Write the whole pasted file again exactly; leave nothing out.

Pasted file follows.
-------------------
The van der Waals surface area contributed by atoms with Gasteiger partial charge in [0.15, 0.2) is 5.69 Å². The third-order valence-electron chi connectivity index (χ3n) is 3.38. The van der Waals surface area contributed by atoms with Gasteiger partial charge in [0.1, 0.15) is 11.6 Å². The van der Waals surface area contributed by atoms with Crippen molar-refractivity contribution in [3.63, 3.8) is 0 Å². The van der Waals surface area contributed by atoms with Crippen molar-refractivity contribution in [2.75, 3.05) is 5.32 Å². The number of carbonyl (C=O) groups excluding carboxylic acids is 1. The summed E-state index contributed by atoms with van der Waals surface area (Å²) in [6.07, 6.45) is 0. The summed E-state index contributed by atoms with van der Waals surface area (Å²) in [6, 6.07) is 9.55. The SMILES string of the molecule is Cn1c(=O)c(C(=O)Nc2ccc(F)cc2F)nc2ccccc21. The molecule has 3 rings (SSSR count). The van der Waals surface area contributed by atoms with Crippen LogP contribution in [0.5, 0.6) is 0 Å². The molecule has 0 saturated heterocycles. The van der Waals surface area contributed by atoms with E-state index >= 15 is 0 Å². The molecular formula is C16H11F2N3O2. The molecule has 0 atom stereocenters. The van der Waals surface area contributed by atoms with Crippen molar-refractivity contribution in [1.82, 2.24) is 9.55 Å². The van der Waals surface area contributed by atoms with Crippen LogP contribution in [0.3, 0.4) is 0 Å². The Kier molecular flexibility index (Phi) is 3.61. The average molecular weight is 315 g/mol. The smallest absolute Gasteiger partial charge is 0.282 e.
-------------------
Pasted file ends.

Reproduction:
The van der Waals surface area contributed by atoms with Gasteiger partial charge in [0.15, 0.2) is 5.69 Å². The third-order valence-electron chi connectivity index (χ3n) is 3.38. The van der Waals surface area contributed by atoms with Gasteiger partial charge in [0.1, 0.15) is 11.6 Å². The van der Waals surface area contributed by atoms with Crippen molar-refractivity contribution in [3.63, 3.8) is 0 Å². The van der Waals surface area contributed by atoms with Crippen molar-refractivity contribution in [2.75, 3.05) is 5.32 Å². The number of carbonyl (C=O) groups excluding carboxylic acids is 1. The summed E-state index contributed by atoms with van der Waals surface area (Å²) in [6.07, 6.45) is 0. The summed E-state index contributed by atoms with van der Waals surface area (Å²) in [6, 6.07) is 9.55. The SMILES string of the molecule is Cn1c(=O)c(C(=O)Nc2ccc(F)cc2F)nc2ccccc21. The molecule has 3 rings (SSSR count). The van der Waals surface area contributed by atoms with Crippen LogP contribution in [0.5, 0.6) is 0 Å². The molecule has 0 saturated heterocycles. The van der Waals surface area contributed by atoms with E-state index >= 15 is 0 Å². The molecular formula is C16H11F2N3O2. The molecule has 0 atom stereocenters. The van der Waals surface area contributed by atoms with Crippen molar-refractivity contribution in [1.82, 2.24) is 9.55 Å². The van der Waals surface area contributed by atoms with Crippen LogP contribution in [0.3, 0.4) is 0 Å². The Kier molecular flexibility index (Phi) is 3.61. The average molecular weight is 315 g/mol. The smallest absolute Gasteiger partial charge is 0.282 e.